As the mother of three children it is often difficult for me to give each child equal time. I have never heard “you spend too much time with Alex” from my other kids, but in my mind I focus on Alex a lot. I guess I have convinced myself Courtney and Tom are capable and strong young adults, who I guide but not micro manage. With Alex I micro manage. "Taking Charge", the self advocacy course Alex is participating in has taught me something too. I must hand over the reins to Alex, just like I have with my other kids. I am certainly willing to do this, but sometimes it is quite hard.
Recently Tom was invited to participate in the Nationals for snowboarding, specifically the half pipe, being held at Copper Mountain. Tom was proud, we were proud and Alex was proud. She was so proud she was overcome with delight and pure happiness of Tom’s success, her smile didn't let up for days.
As expected, we made a big deal out of the competition and even allowed Alex to miss school. She was so amused by her truancy she chuckled about it for a week. I was so excited to attend an event that was all about Tom, the brother and son. Alex was merely a spectator in the happening, an observer and a supporter, or so I thought.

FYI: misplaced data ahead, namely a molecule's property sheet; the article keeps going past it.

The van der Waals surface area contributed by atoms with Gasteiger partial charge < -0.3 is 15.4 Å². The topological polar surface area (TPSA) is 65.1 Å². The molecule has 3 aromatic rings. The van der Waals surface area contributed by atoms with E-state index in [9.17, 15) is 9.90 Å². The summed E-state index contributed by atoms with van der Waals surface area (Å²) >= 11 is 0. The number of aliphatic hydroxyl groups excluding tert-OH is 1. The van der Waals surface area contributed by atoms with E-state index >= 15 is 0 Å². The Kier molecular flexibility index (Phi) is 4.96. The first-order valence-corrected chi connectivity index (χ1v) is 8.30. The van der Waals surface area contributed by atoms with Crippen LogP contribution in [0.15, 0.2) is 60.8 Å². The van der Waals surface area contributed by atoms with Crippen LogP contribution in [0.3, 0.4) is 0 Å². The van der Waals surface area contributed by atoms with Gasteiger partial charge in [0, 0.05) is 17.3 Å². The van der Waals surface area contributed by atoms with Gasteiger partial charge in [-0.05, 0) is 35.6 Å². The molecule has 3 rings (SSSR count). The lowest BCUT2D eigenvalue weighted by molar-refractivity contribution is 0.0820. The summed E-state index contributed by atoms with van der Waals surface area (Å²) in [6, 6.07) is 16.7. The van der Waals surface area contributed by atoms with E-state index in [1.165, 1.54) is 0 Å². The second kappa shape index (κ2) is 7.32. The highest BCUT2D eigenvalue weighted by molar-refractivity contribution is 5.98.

Enclosed is the letter I wrote to customer service the evening of our return:
I’d like to make you aware of a very unpleasant experience I had today, April 4th at Cooper Mountain. I am hoping that because of our unfortunate experience you could train your ski patrol, customer service and particularly ticket agents. I believe the Manager I spoke with in ticket sales was named xxxxx.
My son competed in the USASA half pipe today. We live in Carbondale and I came over on Saturday with my son, my husband and 17 year old daughter Alex arrived this morning to watch our son. My daughter is very familiar with Copper and she competes in the State Special Olympic Games every year. We have always found it friendly and hospitable, until today.
As the HP was so close my husband and I were fine with the walk. However, my daughter has a broken foot and Down syndrome and the walk made her nervous. She is in a walking boot and by doctor recommendation is fine to participate in walking, skiing, swimming and almost all activities. She wears the boot in case someone knocks into her by mistake. I went over to ski patrol assuming it would be easy for someone to take her up to the HP viewing area on a snowmobile. The ski patrol said they would not take her to the HP– it was against their policy, and I had to go buy a snow cat ticket or walk. I then went to the ticket sales and was told the snow cat would not take her to HP because it does not go there.
The agent was rather rude and I asked to speak with the Manager, once again I was told – this is against policy. I asked if he was familiar with section 504 of the American with Disabilities Act – he was not and when I suggested he was in noncompliance he again told me it was against policy. As far as I am concerned any place that is accessible to an able bodied person has also to be accessible to a person with disabilities, and in this case my daughter has two disabilities. I asked to speak to his Supervisor and he said he was it – there was no one else I could speak with.